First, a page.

So I started the book. At first, I was unsure of the writing style. It’s written first person, from the point of view of Joe. He’s snarky and crass and there’s a lot of pop culture and hip literary references and I thought it might get old. But it doesn’t. Joe draws you into his twisted world and even though you know he’s off, you’re not sure quite how off. Even once you start to realize, and you know you shouldn’t, you still find yourself sympathizing with and rooting for him. You want him to get the girl, live the dream, have the happy ending. Even though you know that can’t possibly be where this is going. It’s an odd place to be, inside a crazy person’s head.
The story begins with Guinevere Beck walking into the bookstore, and Joe falling for her, hard. He proceeds to look her up, following her on social media and digging up as much information as he can, including her address. He arranges a “chance” encounter, and ends up with her phone as well. Throughout the relationship, Joe continues to stalk her, even when he’s with her. This was especially chilling for me, because I identified with Beck. While I’m not the exhibitionist that she is (I hope?), I’m very active on social media and I’ve never been particularly worried about privacy in the online world. Every once in a while something makes me think twice (remember Take This Lollipop?), and YOU was definitely one of those things. I can tell this book is going to stick with me in the way that horror sometimes does, and is going to pop up in my head occasionally when I’m having a conversation with a stranger or posting something on social media that reveals my location and what I’m doing. Creepy.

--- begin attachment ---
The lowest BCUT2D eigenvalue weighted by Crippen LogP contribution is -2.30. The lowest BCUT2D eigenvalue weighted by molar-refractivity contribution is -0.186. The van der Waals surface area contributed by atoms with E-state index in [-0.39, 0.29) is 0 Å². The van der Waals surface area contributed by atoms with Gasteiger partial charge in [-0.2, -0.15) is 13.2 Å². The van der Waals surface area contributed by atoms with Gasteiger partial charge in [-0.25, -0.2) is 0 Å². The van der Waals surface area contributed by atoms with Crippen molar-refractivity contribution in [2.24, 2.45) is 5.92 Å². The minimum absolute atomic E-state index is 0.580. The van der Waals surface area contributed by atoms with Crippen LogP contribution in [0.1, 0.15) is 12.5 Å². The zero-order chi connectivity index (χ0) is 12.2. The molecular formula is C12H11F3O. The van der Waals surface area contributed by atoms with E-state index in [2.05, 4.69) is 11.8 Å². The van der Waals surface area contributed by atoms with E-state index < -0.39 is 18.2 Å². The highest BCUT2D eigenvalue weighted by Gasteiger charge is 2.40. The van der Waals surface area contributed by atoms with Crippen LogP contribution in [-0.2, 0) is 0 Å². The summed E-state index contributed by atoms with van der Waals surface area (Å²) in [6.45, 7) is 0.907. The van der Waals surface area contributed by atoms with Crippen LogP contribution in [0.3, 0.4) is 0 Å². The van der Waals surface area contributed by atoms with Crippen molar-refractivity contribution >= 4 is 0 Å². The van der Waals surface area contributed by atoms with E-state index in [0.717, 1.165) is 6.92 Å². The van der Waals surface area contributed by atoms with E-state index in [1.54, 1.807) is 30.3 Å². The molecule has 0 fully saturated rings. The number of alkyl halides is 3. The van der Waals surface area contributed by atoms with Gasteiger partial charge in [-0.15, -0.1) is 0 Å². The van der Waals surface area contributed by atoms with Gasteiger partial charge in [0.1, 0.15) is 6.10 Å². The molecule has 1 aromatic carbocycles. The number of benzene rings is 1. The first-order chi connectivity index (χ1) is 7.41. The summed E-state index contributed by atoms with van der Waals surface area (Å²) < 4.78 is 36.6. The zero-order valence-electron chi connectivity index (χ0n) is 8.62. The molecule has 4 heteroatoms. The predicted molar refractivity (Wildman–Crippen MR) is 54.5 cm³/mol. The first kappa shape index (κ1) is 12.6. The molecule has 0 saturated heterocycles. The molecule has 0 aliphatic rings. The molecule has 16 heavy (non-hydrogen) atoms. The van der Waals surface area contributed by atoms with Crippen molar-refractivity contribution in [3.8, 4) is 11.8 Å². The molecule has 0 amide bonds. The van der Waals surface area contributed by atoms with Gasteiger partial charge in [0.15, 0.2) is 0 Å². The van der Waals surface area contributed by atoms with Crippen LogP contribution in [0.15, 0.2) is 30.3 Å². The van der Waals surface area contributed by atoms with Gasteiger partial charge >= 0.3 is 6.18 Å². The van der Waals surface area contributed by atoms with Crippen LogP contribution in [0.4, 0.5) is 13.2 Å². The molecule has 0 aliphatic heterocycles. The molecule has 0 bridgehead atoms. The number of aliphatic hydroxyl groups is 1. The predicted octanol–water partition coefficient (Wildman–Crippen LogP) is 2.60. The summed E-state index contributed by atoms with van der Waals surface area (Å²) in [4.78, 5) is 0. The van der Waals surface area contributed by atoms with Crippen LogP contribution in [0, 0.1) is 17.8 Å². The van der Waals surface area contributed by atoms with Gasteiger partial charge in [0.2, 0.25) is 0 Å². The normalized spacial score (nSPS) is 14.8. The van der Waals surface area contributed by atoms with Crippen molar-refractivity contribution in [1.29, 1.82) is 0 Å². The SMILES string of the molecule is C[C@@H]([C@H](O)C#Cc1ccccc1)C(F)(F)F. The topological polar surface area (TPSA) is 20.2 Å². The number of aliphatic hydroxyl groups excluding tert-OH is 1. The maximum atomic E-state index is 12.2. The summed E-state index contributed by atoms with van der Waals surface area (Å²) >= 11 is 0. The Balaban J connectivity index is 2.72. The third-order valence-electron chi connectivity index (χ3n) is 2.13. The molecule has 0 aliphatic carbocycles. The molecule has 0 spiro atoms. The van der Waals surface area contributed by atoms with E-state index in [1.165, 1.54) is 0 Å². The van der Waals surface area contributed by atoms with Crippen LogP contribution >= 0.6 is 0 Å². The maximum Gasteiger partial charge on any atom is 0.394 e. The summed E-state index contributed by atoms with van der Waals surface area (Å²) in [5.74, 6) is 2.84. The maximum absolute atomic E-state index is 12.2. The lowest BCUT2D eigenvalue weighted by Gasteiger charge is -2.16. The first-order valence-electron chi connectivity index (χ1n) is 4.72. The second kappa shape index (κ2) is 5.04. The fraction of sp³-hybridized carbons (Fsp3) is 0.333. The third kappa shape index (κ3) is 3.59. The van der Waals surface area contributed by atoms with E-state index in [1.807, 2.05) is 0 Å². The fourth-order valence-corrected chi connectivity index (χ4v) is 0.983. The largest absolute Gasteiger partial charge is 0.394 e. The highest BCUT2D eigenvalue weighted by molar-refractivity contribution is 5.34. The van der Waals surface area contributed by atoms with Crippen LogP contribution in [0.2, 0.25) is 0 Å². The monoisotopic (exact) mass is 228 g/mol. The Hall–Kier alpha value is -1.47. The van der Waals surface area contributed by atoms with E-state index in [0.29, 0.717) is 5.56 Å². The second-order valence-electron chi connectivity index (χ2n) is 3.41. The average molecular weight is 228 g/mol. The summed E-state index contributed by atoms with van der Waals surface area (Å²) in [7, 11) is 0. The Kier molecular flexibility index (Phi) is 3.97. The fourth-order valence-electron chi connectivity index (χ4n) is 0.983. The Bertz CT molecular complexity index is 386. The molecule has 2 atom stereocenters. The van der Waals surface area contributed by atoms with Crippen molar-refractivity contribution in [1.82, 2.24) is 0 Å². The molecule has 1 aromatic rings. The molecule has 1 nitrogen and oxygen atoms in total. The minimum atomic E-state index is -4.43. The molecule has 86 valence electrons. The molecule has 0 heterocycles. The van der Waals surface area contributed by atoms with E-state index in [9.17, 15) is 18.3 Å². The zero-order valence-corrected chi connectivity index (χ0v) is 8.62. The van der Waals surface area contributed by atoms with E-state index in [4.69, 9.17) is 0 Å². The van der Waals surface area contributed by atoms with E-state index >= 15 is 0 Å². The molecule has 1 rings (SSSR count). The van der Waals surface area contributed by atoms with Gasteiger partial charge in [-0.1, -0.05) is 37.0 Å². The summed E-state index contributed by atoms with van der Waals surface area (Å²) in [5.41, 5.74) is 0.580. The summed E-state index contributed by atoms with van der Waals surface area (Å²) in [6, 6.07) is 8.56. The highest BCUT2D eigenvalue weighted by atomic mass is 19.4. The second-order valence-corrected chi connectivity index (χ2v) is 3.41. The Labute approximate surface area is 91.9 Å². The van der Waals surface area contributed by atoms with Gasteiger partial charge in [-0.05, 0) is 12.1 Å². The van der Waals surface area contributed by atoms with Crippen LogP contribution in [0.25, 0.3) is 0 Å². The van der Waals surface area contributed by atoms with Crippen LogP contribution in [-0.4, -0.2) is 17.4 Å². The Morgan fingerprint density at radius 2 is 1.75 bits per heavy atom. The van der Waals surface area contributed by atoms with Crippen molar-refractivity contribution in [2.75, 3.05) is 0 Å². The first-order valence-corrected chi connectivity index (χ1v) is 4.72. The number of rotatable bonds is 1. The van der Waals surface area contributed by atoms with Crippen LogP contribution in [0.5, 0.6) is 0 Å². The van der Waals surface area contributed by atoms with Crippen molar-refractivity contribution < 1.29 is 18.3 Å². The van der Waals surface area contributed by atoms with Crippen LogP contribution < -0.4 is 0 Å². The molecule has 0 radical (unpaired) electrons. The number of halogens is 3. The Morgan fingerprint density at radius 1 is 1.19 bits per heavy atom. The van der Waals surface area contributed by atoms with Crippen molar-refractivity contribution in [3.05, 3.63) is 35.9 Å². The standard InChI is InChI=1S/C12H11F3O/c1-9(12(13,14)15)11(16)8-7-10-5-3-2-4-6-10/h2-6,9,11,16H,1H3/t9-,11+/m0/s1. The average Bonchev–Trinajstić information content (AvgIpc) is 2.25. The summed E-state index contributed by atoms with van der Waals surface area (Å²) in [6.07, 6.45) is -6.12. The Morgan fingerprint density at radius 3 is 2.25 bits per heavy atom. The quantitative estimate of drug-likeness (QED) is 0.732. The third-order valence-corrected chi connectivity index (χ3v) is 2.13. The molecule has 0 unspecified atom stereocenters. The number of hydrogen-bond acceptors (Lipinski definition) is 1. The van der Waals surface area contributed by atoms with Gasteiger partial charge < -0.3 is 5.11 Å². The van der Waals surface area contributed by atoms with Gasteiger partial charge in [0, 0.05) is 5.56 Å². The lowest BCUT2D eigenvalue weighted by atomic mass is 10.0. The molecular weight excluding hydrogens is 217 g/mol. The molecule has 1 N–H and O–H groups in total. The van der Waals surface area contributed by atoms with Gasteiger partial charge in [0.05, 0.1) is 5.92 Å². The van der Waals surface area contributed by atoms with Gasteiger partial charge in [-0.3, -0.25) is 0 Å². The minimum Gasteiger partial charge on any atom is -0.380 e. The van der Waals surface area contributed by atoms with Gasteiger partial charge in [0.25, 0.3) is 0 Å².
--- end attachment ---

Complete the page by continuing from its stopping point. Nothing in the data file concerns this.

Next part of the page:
I loved the pop culture and literary references, even if most of the pop culture went over my head. I’ve never seen Hannah and Her Sisters, but I’d like to go watch it now since it was such a central theme. Reading the synopsis on Wikipedia, I’m not sure if there are direct ties between the movie and the book, or if it’s more a commentary on our unrealistic expectations of relationships based on our media habits. Joe continually relates his real-life events to media moments, and it seems that fiction is really his only real reference as to what a relationship should or shouldn’t be.
That said, I really would have liked to have had a little more insight into Joe’s history, particularly his history with his family and the owner or the bookshop. The hints are enticing, but you never really get more information on why Joe has turned out the way he is. But maybe that’s the point. Joe gets to know some of the most intimate secrets about the characters in the book, and he judges them mercilessly, but even though we’re in his head, we know almost nothing about him except his extraordinarily skewed view of the world. We identify with him, and judge the other characters along with him, forgetting in the good moments that he’s really the most messed up one of all. It’s an exaggerated version of what goes on in our own minds: we criticize and judge others, but we often don’t seem the very same faults in ourselves.
Also, I really loved the Dan Brown moment at the end.
Overall, I really liked this book and it most definitely was a good intro to Halloween thriller reading. If you like twisted psychological horror with a liberal dose of hip and more than a dollop of perversion, this one’s for you! Warning if you need it: sexual themes and language aplenty!
Kate’s pick for September is The Teapot Dome Scandal: How Big Oil Bought the Harding White House and Tried to Steal the Country by Layton McCartney. Follow along in our Goodreads Group!
Still desperately behind, but starting to catch up. Kate and I recorded this a while ago (before I headed out on vacation) but I’m just getting it posted now. Sorry, and I’ll try to keep back on schedule in the future!